Improving the Availability of Drinking Water
One of the Millennium Development Goals (MDGs) set by
the UN includes environmental sustainability. In 2004,
only forty-two percent of people in rural areas had
access to clean water.
water disinfection is a low-cost method of purifying
water that can often be implemented with locally
available materials. Unlike methods that rely on
firewood, it has low impact on the environment.
One program developed to help people gain access to
safe drinking water is the Water Aid program. Working
in 17 countries to help provide water, Water Aid
international is helping the sanitation and hygiene
education to some of the world's poorest people.
The Global Framework for Action (GF4A) is an
organization that brings together stakeholders,
national governments, donors and NGOs (such as Water
aid) to define manageable targets and deadlines. 23
Countries are off-track to meet the MDG goals for
improved water availability.
Some efforts at increasing the availability of safe
drinking water have been disastrous. When the 1980s
was declared the "International Decade of Water" by
the United Nations, the assumption was made that
groundwater is inherently safer than water from
rivers, ponds, and canals. While instances of cholera,
typhoid and diarrhea were reduced, other problems
emerged. In India for example, 60 million people are
estimated to have been poisoned by well water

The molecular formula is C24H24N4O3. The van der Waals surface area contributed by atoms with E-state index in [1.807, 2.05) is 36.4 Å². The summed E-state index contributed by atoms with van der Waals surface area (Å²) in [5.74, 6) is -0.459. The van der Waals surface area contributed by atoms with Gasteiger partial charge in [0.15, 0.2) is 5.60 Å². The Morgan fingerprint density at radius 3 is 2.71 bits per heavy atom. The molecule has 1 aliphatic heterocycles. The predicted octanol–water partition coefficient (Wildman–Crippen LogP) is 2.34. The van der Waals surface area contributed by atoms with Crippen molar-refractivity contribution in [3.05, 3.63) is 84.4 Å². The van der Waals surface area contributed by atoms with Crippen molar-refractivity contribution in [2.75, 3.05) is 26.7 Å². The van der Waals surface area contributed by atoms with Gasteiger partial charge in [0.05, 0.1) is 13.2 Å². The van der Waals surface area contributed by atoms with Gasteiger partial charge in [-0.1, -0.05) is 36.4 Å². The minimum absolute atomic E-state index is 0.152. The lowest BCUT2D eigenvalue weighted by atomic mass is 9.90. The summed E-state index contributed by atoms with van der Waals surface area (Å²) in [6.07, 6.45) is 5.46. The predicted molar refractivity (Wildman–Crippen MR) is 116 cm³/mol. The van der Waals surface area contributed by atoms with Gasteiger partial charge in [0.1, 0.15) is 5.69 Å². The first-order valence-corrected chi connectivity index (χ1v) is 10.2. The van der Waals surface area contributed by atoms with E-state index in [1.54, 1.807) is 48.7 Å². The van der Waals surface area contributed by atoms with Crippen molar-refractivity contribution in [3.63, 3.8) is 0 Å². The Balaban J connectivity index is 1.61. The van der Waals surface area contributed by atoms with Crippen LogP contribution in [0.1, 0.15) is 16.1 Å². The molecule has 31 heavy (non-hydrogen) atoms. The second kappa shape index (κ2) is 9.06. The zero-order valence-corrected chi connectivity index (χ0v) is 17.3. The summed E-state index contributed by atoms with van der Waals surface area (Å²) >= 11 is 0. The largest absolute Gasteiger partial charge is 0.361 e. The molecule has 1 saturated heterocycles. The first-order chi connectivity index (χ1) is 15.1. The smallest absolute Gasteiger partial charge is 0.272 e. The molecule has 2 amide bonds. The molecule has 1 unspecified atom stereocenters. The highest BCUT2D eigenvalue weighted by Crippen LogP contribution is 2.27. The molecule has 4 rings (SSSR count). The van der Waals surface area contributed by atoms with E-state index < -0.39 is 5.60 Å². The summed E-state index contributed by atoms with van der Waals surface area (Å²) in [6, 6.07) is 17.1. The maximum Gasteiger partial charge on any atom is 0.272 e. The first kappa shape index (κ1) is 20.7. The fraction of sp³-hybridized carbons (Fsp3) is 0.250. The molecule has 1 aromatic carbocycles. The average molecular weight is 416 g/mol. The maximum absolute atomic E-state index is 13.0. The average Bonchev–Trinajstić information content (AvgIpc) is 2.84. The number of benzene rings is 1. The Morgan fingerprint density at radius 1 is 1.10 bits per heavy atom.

contaminated by excessive fluoride, which is dissolved
from the granite rocks.
The effects are particularly evident in the bone
deformations of children. Similar or larger problems
are anticipated in other countries including China,
Uzbekistan, and Ethiopia. Although helpful for dental
health in low dosage, fluoride in large amounts
interferes with bone formation.
In a related problem, it is estimated that half of the
Bangladesh's 12 million tube wells contain
unacceptable levels of arsenic due to the wells not
being dug deep enough (past 100 M). The Bangladeshi
government had spent less than $7 million of the 34
million allocated for solving the problem by the World
Bank in 1998.
Natural arsenic poisoning is a global threat, 140
million people affected in 70 countries on all
continents. These examples illustrate the need to
examine each location on a case by case basis and not
assume what works in one area will work in another.
Diarrhea as a major health effect among children
Over 90% of deaths from diarrhea diseases in the
developing world today occur in children under 5 years
old. Malnutrition, especially protein-energy
malnutrition, can decrease the children's resistance
to infections, including water-related diarrhea
diseases. In 2000-2003, 769,000 children under five
years old in sub-Saharan Africa died each year from
diarrhea diseases. As a result of only thirty-six
percent of the population in the sub-Saharan region
having access to proper means of sanitation, more than
2000 children's lives are lost every day.
In South Asia, 683,000 children under five years old
died each year from diarrhea disease from 2000-2003.
During the same time period, in developed countries,
700 children under five years old died from diarrhea
disease. Improved water supply reduces diarrhea
morbidity by twenty-five percent and improvements in
drinking water through proper storage in the home and
chlorination reduces diarrhea episodes by thirty-nine